Daily Archives: Feb 18, 2013

If Mexico’s strong economic recovery since the 2009 recession has been about manufacturing and exports, the latest data suggest that from now on it is going to be about consumption.

That is the message from figures for the last three months of 2012, which show that growth between October and December was 0.8 per cent in seasonally adjusted terms compared with the previous three months (in the third quarter, the figure was just 0.4 per cent). 

Evo Morales strikes again. On Monday, Bolivia’s president nationalised the operations of the country’s three largest airports – taking over the local unit of Barcelona-based Abertis Infrastructuras SA and AENA, Spain’s airport authority.

The seizure of the airport operations in La Paz, Santa Cruz and Cochabamba is Morales’ third expropriation in 10 months. In December, his government seized two electricity distribution companies owned by Spain’s Iberdrola. Six months earlier on May Day, it nationalised the assets of Spain’s Red Eléctrica. 

Most Venezuelans have probably lost count of how many times Hugo Chávez has triumphantly returned from Cuba after cancer treatment, having travelled between Caracas and Havana seemingly endlessly since first announcing he was ill in June 2011.

But this time was different: not a camera was in sight when he arrived in the dead of night, at 2.30am on Monday. 

Brazil’s problems with infrastructure are hardly news. The rise of a new lower middle class numbering more than 100m people is one source of the country’s recent economic miracle. But it has also led to crowded highways and packed flights. Last year, demand for flights increased 7.14 per cent, according to airlines, while the number of seats available rose less than half that. 

By György Barcza of Századvég Economic Research

Since taking power in a landslide election victory in the spring of 2010, the Hungarian government, led by Viktor Orban and his Fidesz party, has received much criticism regarding its economic policy – including the FT’s beyondbrics.

Yet in the main, critics have failed to offer any alternative, other than to return to the previous economic model of transition from centrally-planned communism. 

Chris Osborne, Head of Sberbank CIB USA, would be the first to admit that Russia has an image problem among American investors.

“Selling Russia can be a challenge,” he told beyondbrics. “For people who are not already investors in Russia, the image of the country is very negative.” 

Five workers were reported to have been shot by security guards on Monday at an Anglo American Platinum mine in South Africa. With relations between the world’s largest platinum miner, its workforce and the South African government already strained, the incident will have significant repercussions. 

Thailand has done it again – exceeding all expectations, even those of its own central bank. The government said on Monday that GDP grew 3.6 per cent in the fourth quarter of 2012, up 18.9 per cent on the same period in 2011 and bringing full-year growth to 6.6 per cent. The fourth quarter figure is the highest since records began in 1994 and was received as excellent news for the Kingdom – but has also fuelled concerns that a bubble is in the making.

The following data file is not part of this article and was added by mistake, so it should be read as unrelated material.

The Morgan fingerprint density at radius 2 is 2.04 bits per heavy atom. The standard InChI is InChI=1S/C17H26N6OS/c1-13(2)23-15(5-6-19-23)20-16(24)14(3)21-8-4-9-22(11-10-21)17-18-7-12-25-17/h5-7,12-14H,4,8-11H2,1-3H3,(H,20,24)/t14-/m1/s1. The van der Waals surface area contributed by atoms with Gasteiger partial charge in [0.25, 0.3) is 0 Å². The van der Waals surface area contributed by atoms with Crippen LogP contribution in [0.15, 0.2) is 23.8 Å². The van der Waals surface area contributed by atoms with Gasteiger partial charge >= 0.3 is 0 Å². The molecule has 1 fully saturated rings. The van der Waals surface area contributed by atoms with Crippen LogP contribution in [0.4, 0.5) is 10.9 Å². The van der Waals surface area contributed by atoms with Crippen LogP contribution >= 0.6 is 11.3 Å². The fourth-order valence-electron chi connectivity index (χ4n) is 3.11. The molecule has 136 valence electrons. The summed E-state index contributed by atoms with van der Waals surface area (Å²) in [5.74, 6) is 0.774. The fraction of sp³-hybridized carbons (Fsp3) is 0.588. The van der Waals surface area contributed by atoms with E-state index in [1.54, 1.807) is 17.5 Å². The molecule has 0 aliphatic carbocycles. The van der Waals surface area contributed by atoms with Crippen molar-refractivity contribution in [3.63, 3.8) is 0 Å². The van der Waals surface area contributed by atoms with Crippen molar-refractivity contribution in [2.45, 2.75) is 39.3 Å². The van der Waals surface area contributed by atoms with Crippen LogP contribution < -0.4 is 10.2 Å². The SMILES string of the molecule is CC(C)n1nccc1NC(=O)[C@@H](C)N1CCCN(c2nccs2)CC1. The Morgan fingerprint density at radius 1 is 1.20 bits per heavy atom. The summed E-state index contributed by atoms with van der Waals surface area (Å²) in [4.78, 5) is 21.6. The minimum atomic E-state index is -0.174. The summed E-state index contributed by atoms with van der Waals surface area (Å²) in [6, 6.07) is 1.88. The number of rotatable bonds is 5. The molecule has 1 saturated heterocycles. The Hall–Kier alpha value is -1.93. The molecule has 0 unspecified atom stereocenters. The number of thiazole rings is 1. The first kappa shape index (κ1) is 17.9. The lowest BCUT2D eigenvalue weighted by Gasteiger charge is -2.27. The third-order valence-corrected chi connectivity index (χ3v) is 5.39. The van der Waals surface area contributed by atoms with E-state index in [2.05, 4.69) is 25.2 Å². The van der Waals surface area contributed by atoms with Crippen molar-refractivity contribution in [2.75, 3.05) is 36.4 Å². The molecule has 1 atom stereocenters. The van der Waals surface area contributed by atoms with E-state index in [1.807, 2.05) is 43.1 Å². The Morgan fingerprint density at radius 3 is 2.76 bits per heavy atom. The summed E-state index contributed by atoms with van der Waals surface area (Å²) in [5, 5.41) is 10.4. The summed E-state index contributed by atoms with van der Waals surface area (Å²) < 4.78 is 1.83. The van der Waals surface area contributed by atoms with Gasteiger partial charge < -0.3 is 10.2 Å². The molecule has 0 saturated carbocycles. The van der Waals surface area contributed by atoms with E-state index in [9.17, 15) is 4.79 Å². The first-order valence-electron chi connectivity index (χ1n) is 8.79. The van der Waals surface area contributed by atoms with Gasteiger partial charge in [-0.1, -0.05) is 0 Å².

A hot topic of conversation this year has been the so-called ‘great rotation’: the idea that bonds have become over-expensive and we’re now due a mass switch by investors into equities. But on the whole, that’s less true of emerging markets than it is of developed ones.

Chart of the week takes a look at price to earnings ratios across the major emerging markets to see which EMs might or might not benefit. 

The Central Bank of India is on the hunt for business in Kenya. A government-controlled commercial bank whose branch network runs to 4,200, Mumbai-based CBI has become the east African country’s sixth foreign bank authorised to establish a representative office

* Ramphele party will challenge ANC

* Strong Thai GDP weakens government case for rate cut

* Bakrie supporter sells 10% stake in Bumi 

Just one week before Park Geun-hye (pictured) is sworn in as South Korea’s new president, she is still slogging through a fierce struggle over the make-up of her cabinet. Last month her first choice for prime minister had to withdraw after the parliamentary confirmation process brought fierce criticism over decades-old property deals. And some of Park’s other selections are also proving controversial. 

Further reading: why Xi Xinping wants Chinese officials to fight “tigers and flies at the same time”; the precedents of South Africa’s latest mining unrest; Tunisia’s nascent democracy under threat; Vietnam’s new business schools; “Mad dog fatty Kim” and North Korea’s nuclear world; plus, why does the former USSR lack romance? 

India’s IT companies are increasingly looking to underpenetrated markets in search of growth. And bang on trend, Mahindra Satyam, the Indian IT and business consulting services company, has bought a 51 per cent stake in Brazil’s Complex IT. 

Global squabbles over exchange rates have emerged as a key concern for South Korea, as policy makers struggle to battle strong headwinds from Japan’s expansionary monetary policy.

A Bank of Korea report on Monday showed conflicts over currencies listed for the first time among the top five risks facing the country’s financial system, while concerns about China’s economic hard-landing and a delayed recovery in the US economy have subsided.